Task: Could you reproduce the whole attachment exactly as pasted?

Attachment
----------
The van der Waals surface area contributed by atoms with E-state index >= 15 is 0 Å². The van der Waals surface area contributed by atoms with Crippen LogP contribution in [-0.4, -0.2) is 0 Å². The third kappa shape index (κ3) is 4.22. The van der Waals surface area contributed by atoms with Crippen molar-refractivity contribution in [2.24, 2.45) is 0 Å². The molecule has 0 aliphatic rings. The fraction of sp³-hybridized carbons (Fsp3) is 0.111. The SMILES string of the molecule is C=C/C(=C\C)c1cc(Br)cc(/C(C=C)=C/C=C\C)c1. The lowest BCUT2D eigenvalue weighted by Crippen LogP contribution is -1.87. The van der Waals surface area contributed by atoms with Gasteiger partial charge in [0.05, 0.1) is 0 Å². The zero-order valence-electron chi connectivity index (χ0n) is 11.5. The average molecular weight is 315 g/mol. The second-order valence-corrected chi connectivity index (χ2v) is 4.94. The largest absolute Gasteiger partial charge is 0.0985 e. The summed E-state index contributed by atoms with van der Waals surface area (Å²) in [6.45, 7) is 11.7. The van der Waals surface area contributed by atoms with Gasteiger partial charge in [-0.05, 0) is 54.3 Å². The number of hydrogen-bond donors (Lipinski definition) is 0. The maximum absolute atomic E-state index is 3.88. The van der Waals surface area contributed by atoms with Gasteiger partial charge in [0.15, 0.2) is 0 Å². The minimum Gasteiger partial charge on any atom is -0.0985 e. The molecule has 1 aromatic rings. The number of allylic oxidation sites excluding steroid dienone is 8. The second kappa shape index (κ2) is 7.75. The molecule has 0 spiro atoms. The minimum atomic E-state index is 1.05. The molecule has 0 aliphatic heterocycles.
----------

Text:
The van der Waals surface area contributed by atoms with E-state index >= 15 is 0 Å². The van der Waals surface area contributed by atoms with Crippen LogP contribution in [-0.4, -0.2) is 0 Å². The third kappa shape index (κ3) is 4.22. The van der Waals surface area contributed by atoms with Crippen molar-refractivity contribution in [2.24, 2.45) is 0 Å². The molecule has 0 aliphatic rings. The fraction of sp³-hybridized carbons (Fsp3) is 0.111. The SMILES string of the molecule is C=C/C(=C\C)c1cc(Br)cc(/C(C=C)=C/C=C\C)c1. The lowest BCUT2D eigenvalue weighted by Crippen LogP contribution is -1.87. The van der Waals surface area contributed by atoms with Gasteiger partial charge in [0.05, 0.1) is 0 Å². The zero-order valence-electron chi connectivity index (χ0n) is 11.5. The average molecular weight is 315 g/mol. The second-order valence-corrected chi connectivity index (χ2v) is 4.94. The largest absolute Gasteiger partial charge is 0.0985 e. The summed E-state index contributed by atoms with van der Waals surface area (Å²) in [6.45, 7) is 11.7. The van der Waals surface area contributed by atoms with Gasteiger partial charge in [-0.05, 0) is 54.3 Å². The number of hydrogen-bond donors (Lipinski definition) is 0. The maximum absolute atomic E-state index is 3.88. The van der Waals surface area contributed by atoms with Gasteiger partial charge in [0.15, 0.2) is 0 Å². The minimum Gasteiger partial charge on any atom is -0.0985 e. The molecule has 1 aromatic rings. The number of allylic oxidation sites excluding steroid dienone is 8. The second kappa shape index (κ2) is 7.75. The molecule has 0 spiro atoms. The minimum atomic E-state index is 1.05. The molecule has 0 aliphatic heterocycles.